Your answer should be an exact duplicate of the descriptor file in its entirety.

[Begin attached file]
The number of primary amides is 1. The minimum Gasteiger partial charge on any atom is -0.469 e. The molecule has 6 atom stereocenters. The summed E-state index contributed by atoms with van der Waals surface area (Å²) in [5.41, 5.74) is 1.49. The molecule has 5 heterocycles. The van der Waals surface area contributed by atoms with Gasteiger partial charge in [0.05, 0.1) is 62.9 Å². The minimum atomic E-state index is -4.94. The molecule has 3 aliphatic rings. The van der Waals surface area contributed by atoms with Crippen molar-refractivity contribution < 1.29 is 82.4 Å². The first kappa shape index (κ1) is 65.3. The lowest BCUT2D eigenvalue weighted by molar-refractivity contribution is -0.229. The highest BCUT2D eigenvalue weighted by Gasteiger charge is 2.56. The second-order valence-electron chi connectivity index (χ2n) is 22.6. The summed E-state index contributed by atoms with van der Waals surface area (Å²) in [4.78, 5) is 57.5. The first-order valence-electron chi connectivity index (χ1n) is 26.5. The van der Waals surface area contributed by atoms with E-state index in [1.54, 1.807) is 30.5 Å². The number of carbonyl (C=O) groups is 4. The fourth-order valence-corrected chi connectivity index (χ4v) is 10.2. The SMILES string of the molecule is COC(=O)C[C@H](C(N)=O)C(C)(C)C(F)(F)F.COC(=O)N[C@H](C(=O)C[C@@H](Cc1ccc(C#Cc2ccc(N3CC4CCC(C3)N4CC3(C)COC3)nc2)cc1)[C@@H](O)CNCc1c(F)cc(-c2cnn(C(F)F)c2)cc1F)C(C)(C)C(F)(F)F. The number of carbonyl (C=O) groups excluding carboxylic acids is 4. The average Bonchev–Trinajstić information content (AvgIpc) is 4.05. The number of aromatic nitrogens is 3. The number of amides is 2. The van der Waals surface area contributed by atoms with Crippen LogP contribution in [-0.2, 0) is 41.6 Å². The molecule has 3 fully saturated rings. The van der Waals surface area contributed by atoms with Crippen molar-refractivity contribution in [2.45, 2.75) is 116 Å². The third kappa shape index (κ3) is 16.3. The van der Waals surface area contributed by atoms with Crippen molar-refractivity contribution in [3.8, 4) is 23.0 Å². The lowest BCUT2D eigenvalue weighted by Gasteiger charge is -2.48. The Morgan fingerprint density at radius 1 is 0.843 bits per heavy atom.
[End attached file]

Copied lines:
The number of primary amides is 1. The minimum Gasteiger partial charge on any atom is -0.469 e. The molecule has 6 atom stereocenters. The summed E-state index contributed by atoms with van der Waals surface area (Å²) in [5.41, 5.74) is 1.49. The molecule has 5 heterocycles. The van der Waals surface area contributed by atoms with Gasteiger partial charge in [0.05, 0.1) is 62.9 Å². The minimum atomic E-state index is -4.94. The molecule has 3 aliphatic rings. The van der Waals surface area contributed by atoms with Crippen molar-refractivity contribution < 1.29 is 82.4 Å². The first kappa shape index (κ1) is 65.3. The lowest BCUT2D eigenvalue weighted by molar-refractivity contribution is -0.229. The highest BCUT2D eigenvalue weighted by Gasteiger charge is 2.56. The second-order valence-electron chi connectivity index (χ2n) is 22.6. The summed E-state index contributed by atoms with van der Waals surface area (Å²) in [4.78, 5) is 57.5. The first-order valence-electron chi connectivity index (χ1n) is 26.5. The van der Waals surface area contributed by atoms with E-state index in [1.54, 1.807) is 30.5 Å². The number of carbonyl (C=O) groups is 4. The fourth-order valence-corrected chi connectivity index (χ4v) is 10.2. The SMILES string of the molecule is COC(=O)C[C@H](C(N)=O)C(C)(C)C(F)(F)F.COC(=O)N[C@H](C(=O)C[C@@H](Cc1ccc(C#Cc2ccc(N3CC4CCC(C3)N4CC3(C)COC3)nc2)cc1)[C@@H](O)CNCc1c(F)cc(-c2cnn(C(F)F)c2)cc1F)C(C)(C)C(F)(F)F. The number of carbonyl (C=O) groups excluding carboxylic acids is 4. The average Bonchev–Trinajstić information content (AvgIpc) is 4.05. The number of aromatic nitrogens is 3. The number of amides is 2. The van der Waals surface area contributed by atoms with Crippen LogP contribution in [-0.2, 0) is 41.6 Å². The molecule has 3 fully saturated rings. The van der Waals surface area contributed by atoms with Crippen molar-refractivity contribution in [2.45, 2.75) is 116 Å². The third kappa shape index (κ3) is 16.3. The van der Waals surface area contributed by atoms with Crippen molar-refractivity contribution in [3.8, 4) is 23.0 Å². The lowest BCUT2D eigenvalue weighted by Gasteiger charge is -2.48. The Morgan fingerprint density at radius 1 is 0.843 bits per heavy atom.